An official request process and tracking form are vital — and we want to build you one.

If I asked you to give me the basics of your last five unpublishing requests, could you do it? What about the last 10? Twenty? Fifty?

Do you have any history about the requests that were received by the editor before you? If you were to leave, is there a record for the next one?

If you can’t answer these questions, you are in good company. When I surveyed 109 news editors, only four — FOUR! — said they had a system for tracking requests to unpublish.

What a lack of documentation really means for you and for journalism as a whole:

  1. First, it means you don’t have a streamlined, standardized process for requests. If you don’t have a formal request mechanism like an online form, it’s likely requests creep in via telephone and email to a variety of personnel. (Does your front desk know how to route a call about unpublishing?) Many editors I talk to say they are “pretty sure” they receive all the requests that come in for their news organization, but they can’t be sure some aren’t handled without their knowledge. Even if they did receive them all, they don’t keep track of requests in any standardized way. I hear a lot of “well, I guess I could go through my old emails.”

    There is much efficiency to be gained by streamlining your request process. If a potential requestor knew your general stance and requirements to consider a request, could you potentially stave off some of them? And think of the time it can take to go back and forth with a person making a request, especially if it concerns a crime. Is there more information you need, for example, about a charge being reduced or a conviction being expunged? Did they give you the exact URL of the content in question, or at least the date of publication? How much easier would it be if you had that information provided with the request? 
     
  2. Second, no documentation means no history from which to review your unpublishing decisions as a whole. Are you making consistent decisions when faced with requests concerning the same criminal charges, for example? Is there a category of request that you’re dealing with consistently that might need to be investigated further? How might having that documentation inform future decisions, making them more consistent and equitable? Better yet, how might it hold the news organization accountable regardless of who sits in the editor’s office? You also never know if legal might need this type of documentation one day.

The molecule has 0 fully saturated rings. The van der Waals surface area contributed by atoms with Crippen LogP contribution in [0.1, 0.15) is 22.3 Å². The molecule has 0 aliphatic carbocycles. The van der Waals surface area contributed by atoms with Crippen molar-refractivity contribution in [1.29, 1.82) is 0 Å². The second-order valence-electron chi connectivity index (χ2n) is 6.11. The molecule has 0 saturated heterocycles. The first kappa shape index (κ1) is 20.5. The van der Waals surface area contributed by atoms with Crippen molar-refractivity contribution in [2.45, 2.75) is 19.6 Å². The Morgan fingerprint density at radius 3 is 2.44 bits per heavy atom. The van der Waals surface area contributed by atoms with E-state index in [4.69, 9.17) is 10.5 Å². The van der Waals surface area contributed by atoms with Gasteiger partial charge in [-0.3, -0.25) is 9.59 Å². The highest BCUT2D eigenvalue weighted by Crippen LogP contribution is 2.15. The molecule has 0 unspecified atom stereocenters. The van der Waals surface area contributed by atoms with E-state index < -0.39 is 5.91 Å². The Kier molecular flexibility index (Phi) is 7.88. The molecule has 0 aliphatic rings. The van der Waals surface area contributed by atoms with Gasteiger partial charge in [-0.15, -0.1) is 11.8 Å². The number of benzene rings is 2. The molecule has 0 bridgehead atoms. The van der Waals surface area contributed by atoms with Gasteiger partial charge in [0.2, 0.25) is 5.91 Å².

3. Last, how might some basic data about what your newsroom encounters with unpublishing help the industry as a whole? To date, unpublishing has stumped the industry when it comes to developing consistent standards. I believe one reason for that is that we only have anecdotal reports from which to consider all of the issues. 

Think about what we could do if we knew just these basics:

  • Total number of requests
  • Type of requests (e.g. crime, safety, source remorse)
  • Type of content (article text, photos, videos, audio, captions, etc.)
  • Number of requests ultimately approved
  • Resolution (Was an article totally removed? Someone’s name anonymized? Was a follow-up story written?)

If you haven’t guessed by now, I have a plan!

Partnering with a team from The Chattanooga Times Free Press, we are building a request form and back-end tracking system to streamline the process and provide a historical document for future review and decision-making. Although each newsroom may have specifics that need to be customized, the simple Google form will be easy for any newsroom to implement or alter. The form will feed a file on the back end in which newsrooms can add information to the request form data to further track and document actions related to that decision, including how they were resolved. Both resources will be made available to news organizations that wish to use them once they are tested and refined.

I know what you’re thinking: A form will just invite more requests! Perhaps, but I suspect, if we do it right, what you will gain in efficiency will more than make up for that.

We won’t be the first to develop a form. Some organizations including Cleveland.com, The Gazette in Iowa, and the Southeast Missourian have formalized their request processes. They serve as guidance for our work. Here are just a few of the multitude of factors we know we must thoughtfully consider:

  • Ensuring the request process is secure and identities of those making the requests are protected
  • Securing the back-end tracking document, including limiting access and storing sensitive information about the nature of the request 
  • How to balance our requirements, such as what basic documentation we expect related to criminal charges, to ensure we are not discriminating against those without the means or agency to provide it

Do you have an idea as to what we should include? I’d love to hear from you.

If I haven’t convinced you yet that formalizing your process is important, I have one more issue to raise. Journalists’ credibility relies on providing the public the facts. We report based on evidence and proof. When it comes to unpublishing, shouldn’t we hold ourselves to the same standard?

As I mentioned, this information will also contribute to a better understanding of how unpublishing is affecting our industry across organizations and mediums. It will also provide us with better ways to respond to requests to unpublish.

This will require news organizations to share baseline data (no names or identifying information, of course) with a researcher like me, but that’s the next step we’ll talk about soon. 

Deborah Dwyer  
 
2020–2021 RJI Fellow



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